Intermountain - Caring Solutions, Strong Families, Healthy Communities

The Autism Spectrum

By Dr. James Maxson
Intermountain Psychological Services

Dr  James Maxson small sizeIn recent years, Autism and, more recently, Autism Spectrum, have entered the common lexicon but for many there is still mystery about what exactly it means and how it is recognized and treated. Autism is a developmental neurocognitive disorder that is usually diagnosed in children and has been dramatically increasing in the past several years. The fundamental characteristic that embodies all Autism Spectrum Disorders, from mild to severe, is social impairment. Children with an Autism Spectrum Disorder are born with social deficits that cause distress and make all interpersonal relationships more challenging. These deficits are not just simply being awkward, shy, and lacking friends, but an inability to maintain eye contact, a lack of understanding nonverbal cues and difficulty expressing and understanding emotional states in themselves and others. These deficits also vary greatly depending on the child which constitutes the need for the spectrum.

Autism has been classified into three different diagnoses previously utilizing the DSM-IV and one diagnosis with three varying levels with the new diagnostic manual the DSM-V. The three levels can be characterized as severe, moderate, and mild or Autism, Pervasive Developmental Disorder, and Asperger’s Disorder. All levels are characterized by significant social impairment. The most severe level often entails an inability to communicate, intellectual disability, repetitive behaviors, and requires the most care. Moderate entails some speech or communication deficits, repetitive behaviors, and sensory issues, but does not require as much care as the severe level. Mild or Asperger’s Disorder does not entail any speech or language impairments and often have either average of above average cognitive abilities.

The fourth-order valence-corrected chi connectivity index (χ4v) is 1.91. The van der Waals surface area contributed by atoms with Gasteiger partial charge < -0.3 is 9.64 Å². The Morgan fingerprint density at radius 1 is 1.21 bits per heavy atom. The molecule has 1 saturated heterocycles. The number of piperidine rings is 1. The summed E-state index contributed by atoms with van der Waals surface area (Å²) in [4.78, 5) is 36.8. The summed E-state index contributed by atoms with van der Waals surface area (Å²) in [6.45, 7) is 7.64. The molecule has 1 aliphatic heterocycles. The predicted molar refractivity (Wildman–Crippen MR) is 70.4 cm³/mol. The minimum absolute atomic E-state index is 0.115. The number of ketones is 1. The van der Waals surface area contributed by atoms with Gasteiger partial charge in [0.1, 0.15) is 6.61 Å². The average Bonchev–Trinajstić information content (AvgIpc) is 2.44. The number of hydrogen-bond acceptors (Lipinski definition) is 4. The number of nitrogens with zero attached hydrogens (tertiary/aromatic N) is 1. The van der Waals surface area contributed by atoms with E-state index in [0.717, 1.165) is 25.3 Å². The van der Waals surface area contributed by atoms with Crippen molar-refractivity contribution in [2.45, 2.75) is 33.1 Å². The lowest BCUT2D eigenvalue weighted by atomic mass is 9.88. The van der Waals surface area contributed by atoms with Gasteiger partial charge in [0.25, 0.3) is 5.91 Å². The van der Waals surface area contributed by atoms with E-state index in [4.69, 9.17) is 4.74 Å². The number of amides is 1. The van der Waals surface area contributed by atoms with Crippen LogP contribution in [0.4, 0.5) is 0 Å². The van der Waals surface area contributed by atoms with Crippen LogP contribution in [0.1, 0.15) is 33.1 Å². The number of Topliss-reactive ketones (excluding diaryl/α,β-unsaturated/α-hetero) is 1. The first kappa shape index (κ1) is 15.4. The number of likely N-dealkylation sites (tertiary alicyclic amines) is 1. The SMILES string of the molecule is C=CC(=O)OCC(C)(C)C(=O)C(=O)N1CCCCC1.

Parents are often worried that their child may have an Autism Spectrum Disorder. Here are some symptoms that categorize many children with an Autism Spectrum Disorder: speech or language problems, prefers to play alone in all settings, avoids eye contact, struggles greatly with transitions, does not initiate social contact, has heightened sensory sensitivities, is unable to engage in imaginative and cooperative play, unable to engage in conversations without monopolizing, and has an almost obsessive interest in something. In children these symptoms are often accompanied by maladaptive behaviors such as self-injurious behaviors, extreme temper tantrums, inability to listen and follow directions, and lack of empathy. These maladaptive behaviors are also symptoms of many other diagnoses and it is important to have the child psychologically evaluated to rule out a potential Autism Spectrum Disorder as early intervention has the best prognosis.

Treatment for Autism requires a team effort including speech therapy, occupational therapy, therapists, school staff, parents and, most importantly the community at large. Individuals with an Autism Spectrum Disorder are often misunderstood and put in a box. As you now know there is a wide range of symptoms associated with the spectrum and therefore the difference between any two individuals with Autism can be stark. Although Autism is an incurable condition, people on the spectrum can learn social cues, improve their understanding of emotions, have rewarding and long lasting friendships, get married, have children, and ultimately be productive members of society. Though people on the spectrum often present with a flat affect (expression) and do not readily display a wide range of emotions, but they experience the same shame, rejection, disappointment, sadness, loss, and pain as all of us. I challenge you to think differently, be empathic, be patient and understanding, and take steps towards people on the spectrum even if they are turned away.

Dr. Maxson is a licensed clinical child psychologist who works at Intermountain in Helena, Montana and specializes in psychological assessment with children between the ages of 3-18 years old. Dr. Maxson has assessed numerous children on The Spectrum and will be pursuing more specialized training in assessment for Autism Spectrum Disorders.

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